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11
25 pdr gun being fired



For the last three months or so my daughter and I have been volunteering our free time maintaining and restoring Artillery guns that are in private hands and stored at the Royal School of Artillery, Larkhill. So far we have worked primarily on 25pdr guns Mk II and III and their limbers. The restoration of these guns involves stripping each gun down to its individual parts, cleaning off all the paint and corrosion and then slowly putting everything back together again. At various stages during the process the assemblies are under coated and painted depending on where it is going next each gun will either be shown in combat service or as a gate guard.

Guns that are going to be gate guardians look fantastic when wheeled out of the workshop for the last time before going to their new homes. The one that has been finished so far has been finished in high gloss green paint and the handles in a high gloss red, all the bare metal is polished and really is something you can be proud of being a part of. There are a few pictures on the next page of a new guardian getting its final inspection before going to a new home, and I have included a shot of some of the guns and vehicles there are to work on.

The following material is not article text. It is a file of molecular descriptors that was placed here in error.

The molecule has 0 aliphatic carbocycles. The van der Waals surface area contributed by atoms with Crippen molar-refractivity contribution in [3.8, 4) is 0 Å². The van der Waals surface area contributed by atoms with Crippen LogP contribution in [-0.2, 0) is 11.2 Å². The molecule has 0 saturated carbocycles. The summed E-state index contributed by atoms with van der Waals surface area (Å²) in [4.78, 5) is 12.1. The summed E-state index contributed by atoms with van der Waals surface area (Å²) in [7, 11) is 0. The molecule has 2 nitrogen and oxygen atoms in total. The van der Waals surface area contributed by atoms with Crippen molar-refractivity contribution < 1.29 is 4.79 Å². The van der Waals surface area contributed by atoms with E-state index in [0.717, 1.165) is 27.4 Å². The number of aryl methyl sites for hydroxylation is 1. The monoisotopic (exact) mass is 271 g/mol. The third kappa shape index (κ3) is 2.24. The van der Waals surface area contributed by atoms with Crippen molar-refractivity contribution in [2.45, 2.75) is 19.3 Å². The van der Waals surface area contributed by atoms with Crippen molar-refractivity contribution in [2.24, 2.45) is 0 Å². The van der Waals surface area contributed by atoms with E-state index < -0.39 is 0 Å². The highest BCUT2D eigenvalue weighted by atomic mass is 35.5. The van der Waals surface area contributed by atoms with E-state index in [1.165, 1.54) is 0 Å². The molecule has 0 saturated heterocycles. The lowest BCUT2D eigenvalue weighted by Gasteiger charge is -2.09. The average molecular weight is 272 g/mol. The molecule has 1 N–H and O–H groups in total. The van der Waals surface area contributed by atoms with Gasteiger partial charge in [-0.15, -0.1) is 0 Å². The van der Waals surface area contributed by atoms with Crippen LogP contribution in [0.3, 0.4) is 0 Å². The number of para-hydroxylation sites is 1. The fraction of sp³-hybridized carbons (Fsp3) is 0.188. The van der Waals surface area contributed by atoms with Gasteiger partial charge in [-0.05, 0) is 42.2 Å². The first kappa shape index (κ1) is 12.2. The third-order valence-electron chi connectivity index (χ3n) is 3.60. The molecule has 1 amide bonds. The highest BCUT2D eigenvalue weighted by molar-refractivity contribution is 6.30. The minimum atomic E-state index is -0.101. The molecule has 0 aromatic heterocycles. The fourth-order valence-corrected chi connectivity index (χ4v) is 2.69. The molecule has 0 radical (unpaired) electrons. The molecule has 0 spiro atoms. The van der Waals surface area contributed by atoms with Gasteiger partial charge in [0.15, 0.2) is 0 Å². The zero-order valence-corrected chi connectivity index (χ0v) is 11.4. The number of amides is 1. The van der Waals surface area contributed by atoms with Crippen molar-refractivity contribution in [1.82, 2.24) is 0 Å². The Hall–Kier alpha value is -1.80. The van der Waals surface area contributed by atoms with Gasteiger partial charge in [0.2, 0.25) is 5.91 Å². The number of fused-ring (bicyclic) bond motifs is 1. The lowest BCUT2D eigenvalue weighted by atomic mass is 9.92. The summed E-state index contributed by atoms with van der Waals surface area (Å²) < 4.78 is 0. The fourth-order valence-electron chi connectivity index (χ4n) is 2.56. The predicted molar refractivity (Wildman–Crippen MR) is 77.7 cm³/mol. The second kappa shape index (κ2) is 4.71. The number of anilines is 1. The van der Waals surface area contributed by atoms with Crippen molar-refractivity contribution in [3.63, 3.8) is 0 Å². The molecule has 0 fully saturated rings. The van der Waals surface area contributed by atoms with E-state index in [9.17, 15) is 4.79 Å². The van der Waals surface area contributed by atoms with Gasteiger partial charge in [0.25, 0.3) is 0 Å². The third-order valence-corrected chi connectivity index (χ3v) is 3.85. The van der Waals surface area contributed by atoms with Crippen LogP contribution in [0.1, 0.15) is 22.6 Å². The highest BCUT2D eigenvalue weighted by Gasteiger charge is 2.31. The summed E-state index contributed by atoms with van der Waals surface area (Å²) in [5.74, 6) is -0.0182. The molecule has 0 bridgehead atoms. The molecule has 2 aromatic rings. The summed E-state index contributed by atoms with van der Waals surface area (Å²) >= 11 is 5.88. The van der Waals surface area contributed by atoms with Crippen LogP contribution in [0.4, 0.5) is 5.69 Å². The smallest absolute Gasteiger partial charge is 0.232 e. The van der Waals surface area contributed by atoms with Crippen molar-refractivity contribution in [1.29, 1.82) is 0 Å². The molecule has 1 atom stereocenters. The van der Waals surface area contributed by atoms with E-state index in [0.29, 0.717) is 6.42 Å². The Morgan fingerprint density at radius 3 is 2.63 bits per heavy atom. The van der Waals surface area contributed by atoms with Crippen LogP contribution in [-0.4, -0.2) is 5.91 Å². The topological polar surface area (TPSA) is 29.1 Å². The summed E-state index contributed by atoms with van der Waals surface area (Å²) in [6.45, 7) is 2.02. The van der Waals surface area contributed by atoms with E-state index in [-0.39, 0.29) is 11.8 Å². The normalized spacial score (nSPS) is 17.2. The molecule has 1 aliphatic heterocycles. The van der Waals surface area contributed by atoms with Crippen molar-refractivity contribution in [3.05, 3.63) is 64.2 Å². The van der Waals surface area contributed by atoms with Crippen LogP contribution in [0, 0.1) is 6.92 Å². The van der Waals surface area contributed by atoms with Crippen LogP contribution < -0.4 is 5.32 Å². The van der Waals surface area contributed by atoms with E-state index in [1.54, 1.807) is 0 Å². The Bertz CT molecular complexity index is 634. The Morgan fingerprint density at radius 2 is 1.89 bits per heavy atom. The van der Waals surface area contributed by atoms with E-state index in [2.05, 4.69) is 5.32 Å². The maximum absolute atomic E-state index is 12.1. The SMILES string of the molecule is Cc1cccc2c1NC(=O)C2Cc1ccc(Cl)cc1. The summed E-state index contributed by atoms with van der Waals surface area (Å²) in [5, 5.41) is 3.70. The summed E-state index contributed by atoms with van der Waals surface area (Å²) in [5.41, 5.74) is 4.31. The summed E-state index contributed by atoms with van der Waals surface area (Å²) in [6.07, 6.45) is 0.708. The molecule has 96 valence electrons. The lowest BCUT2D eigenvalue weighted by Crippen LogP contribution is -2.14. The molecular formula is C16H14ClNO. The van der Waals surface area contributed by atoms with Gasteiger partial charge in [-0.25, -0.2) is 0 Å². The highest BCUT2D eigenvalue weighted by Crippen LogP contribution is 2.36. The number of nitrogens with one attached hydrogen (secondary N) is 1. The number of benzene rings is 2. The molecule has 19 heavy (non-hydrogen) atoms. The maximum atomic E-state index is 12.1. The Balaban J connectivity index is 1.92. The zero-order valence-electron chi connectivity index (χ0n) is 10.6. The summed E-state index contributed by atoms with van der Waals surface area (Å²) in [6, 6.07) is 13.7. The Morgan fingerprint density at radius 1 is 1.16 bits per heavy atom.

One of the benefits of volunteering to do work like this is the ability from time to time to fire the guns, and here you can see my daughter being initiated as a gunner (yes she loved it). The two guns shown here are both Mk IIs and have a manufacturing date of 1942 and have been updated, with the muzzle brake being the most obvious alteration.

Some of these guns and vehicles will be displaying in Normandy commemorating D-Day and the part they and their crews played in it. If you are attending I hope you enjoy your day and remember the sacrifices made by people during World War Two.
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About the Author

About Darren Baker (CMOT)
FROM: ENGLAND - SOUTH WEST, UNITED KINGDOM

I have been building model kits since the early 70s starting with Airfix kits of mostly aircraft, then progressing to the point I am at now building predominantly armour kits from all countries and time periods. Living in the middle of Salisbury plain since the 70s, I have had lots of opportunitie...


Comments

After a wink & a nod i was lucky to Fire 1 live round a few years ago on an exercise, I'll never forget the moment I pulled that kittle brass handle! I'm not an arty guy but i loved the buzz!!! Irish army have retired these altogether now, even from reserve! All the Indian produced ammo purchased some years ago finally ran out! Now it's just the 105mm Howitzers but I'll miss hearing that familiar thump from the 25 Pounders down in the Glen of Emal! Glad to see some folk taking the time to preserve a working gun, bravo!!
MAR 16, 2011 - 06:20 AM
It was still there when I last visited Edinburgh a few years ago, but sadly Tam the Gun wasn't, having shuffled off this mortal coil a few years earlier. Now there was a right old character! Tom
MAR 16, 2011 - 06:42 AM
Roy the gun we are working on at the moment was a Southern Irish gun I am told. Here is an image of the badge on the shield, does it ring any bells?